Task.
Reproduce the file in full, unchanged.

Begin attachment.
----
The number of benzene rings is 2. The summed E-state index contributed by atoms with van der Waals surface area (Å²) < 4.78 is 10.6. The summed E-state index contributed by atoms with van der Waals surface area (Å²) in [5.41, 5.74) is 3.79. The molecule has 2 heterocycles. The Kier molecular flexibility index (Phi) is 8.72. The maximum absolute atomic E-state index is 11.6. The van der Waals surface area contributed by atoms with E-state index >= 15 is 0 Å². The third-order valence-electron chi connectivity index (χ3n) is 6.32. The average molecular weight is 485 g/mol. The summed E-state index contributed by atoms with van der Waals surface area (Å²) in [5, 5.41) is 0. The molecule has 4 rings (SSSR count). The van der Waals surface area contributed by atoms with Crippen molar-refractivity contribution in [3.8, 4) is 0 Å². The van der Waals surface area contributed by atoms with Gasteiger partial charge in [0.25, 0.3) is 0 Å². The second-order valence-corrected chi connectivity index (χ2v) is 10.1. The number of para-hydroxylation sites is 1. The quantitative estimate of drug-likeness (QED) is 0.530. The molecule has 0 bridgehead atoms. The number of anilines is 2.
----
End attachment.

The number of benzene rings is 2. The summed E-state index contributed by atoms with van der Waals surface area (Å²) < 4.78 is 10.6. The summed E-state index contributed by atoms with van der Waals surface area (Å²) in [5.41, 5.74) is 3.79. The molecule has 2 heterocycles. The Kier molecular flexibility index (Phi) is 8.72. The maximum absolute atomic E-state index is 11.6. The van der Waals surface area contributed by atoms with E-state index >= 15 is 0 Å². The third-order valence-electron chi connectivity index (χ3n) is 6.32. The average molecular weight is 485 g/mol. The summed E-state index contributed by atoms with van der Waals surface area (Å²) in [5, 5.41) is 0. The molecule has 4 rings (SSSR count). The van der Waals surface area contributed by atoms with Crippen molar-refractivity contribution in [3.8, 4) is 0 Å². The van der Waals surface area contributed by atoms with Gasteiger partial charge in [0.25, 0.3) is 0 Å². The second-order valence-corrected chi connectivity index (χ2v) is 10.1. The number of para-hydroxylation sites is 1. The quantitative estimate of drug-likeness (QED) is 0.530. The molecule has 0 bridgehead atoms. The number of anilines is 2.